Friday, July 25, 2014


 “Water, water, everywhere, and, nor any drop to drink.” – Samuel Taylor Coleridge.

The excerpt of the popular poem by Samuel Taylor Coleridge is fitting for this guest post. We seem to have water all over the world, and yet, there is still an issue with our population consuming enough water to maintain health (Centers for Disease Control and Prevention, 2014).

Water is necessary for every day bodily functions and when there is not enough water in the body, dehydration can occur, which can be life-threatening (National Institutes of Health, 2013).
Both the Centers for Disease Control and Prevention and the National Institutes of Health provide these tips for increasing water consumption and maintaining your water balance.

  • Drink 6-8 eight ounce glasses of water each day.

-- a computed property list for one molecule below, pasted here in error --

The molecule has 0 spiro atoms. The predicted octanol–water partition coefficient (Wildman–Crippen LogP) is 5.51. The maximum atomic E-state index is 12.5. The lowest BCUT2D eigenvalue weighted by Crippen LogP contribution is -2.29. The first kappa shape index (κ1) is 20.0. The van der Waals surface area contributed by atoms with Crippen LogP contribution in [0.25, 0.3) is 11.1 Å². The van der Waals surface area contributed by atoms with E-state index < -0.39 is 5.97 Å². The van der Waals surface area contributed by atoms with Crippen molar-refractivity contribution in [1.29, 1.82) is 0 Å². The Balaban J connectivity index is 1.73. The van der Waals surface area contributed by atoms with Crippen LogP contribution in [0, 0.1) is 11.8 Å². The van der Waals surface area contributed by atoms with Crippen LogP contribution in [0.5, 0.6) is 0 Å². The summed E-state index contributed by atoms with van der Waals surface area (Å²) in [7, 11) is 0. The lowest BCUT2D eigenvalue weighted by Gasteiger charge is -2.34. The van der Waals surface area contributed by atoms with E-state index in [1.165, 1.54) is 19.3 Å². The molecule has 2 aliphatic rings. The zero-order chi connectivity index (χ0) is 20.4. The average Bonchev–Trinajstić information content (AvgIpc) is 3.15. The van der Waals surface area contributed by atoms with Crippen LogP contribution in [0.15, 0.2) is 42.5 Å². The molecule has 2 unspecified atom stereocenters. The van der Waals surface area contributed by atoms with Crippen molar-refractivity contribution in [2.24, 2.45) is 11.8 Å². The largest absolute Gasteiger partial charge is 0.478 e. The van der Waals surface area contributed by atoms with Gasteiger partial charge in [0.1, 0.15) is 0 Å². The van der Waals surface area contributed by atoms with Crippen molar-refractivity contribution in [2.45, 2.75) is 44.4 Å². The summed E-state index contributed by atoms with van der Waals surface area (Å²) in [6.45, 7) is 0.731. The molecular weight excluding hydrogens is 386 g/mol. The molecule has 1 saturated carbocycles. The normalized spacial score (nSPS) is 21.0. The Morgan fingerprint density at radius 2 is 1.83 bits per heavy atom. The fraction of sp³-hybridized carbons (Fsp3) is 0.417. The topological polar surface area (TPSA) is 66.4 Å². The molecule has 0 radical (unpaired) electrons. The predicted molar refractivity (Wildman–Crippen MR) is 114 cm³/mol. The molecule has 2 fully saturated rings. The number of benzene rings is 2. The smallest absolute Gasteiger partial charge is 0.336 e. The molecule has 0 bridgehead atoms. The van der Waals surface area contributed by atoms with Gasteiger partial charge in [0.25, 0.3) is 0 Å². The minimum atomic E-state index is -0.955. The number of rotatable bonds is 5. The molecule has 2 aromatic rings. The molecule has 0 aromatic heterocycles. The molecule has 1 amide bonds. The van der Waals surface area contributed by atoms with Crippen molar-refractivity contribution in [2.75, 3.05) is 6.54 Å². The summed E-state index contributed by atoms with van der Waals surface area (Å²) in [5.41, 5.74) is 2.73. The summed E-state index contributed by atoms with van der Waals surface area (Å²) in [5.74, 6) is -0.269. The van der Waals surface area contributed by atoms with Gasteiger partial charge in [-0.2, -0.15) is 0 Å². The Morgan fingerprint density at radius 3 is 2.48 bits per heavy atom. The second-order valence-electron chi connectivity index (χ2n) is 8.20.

• While drinking water is the best option, eating foods high in water content can also be a source of hydration. Such foods include: celery, melons, tomatoes, and soups.
  • If you are physically active, experiencing digestive discomforts such as diarrhea or vomiting, are running a fever, or are
    in warmer weather areas, your body needs more water.
  • Avoid sweet drinks that might fill you up on sugar instead of water.
  • Drink water before, during, and after physical activity.
  • Water should be a top priority in your day. The body needs water to function at its full potential – and to allow you to function at your full potential.

Centers for Disease Control and Prevention (2014). Drinking water. Retrieved from
Coleridge, S. T. (1834). The rime of the ancient mariner. Retrieved from
National Institutes of Health (2013). Water in diet. Retrieved from

Written by: Ashley Long
Ashley Long is a graduate student in the Health Studies Department at Texas Woman’s University completing her MS in the spring of 2015. She received her BS in Health with a minor in Health Communication from Texas A&M University in 2010. Her health interests include sexual health, women’s health, and methods of contraception.

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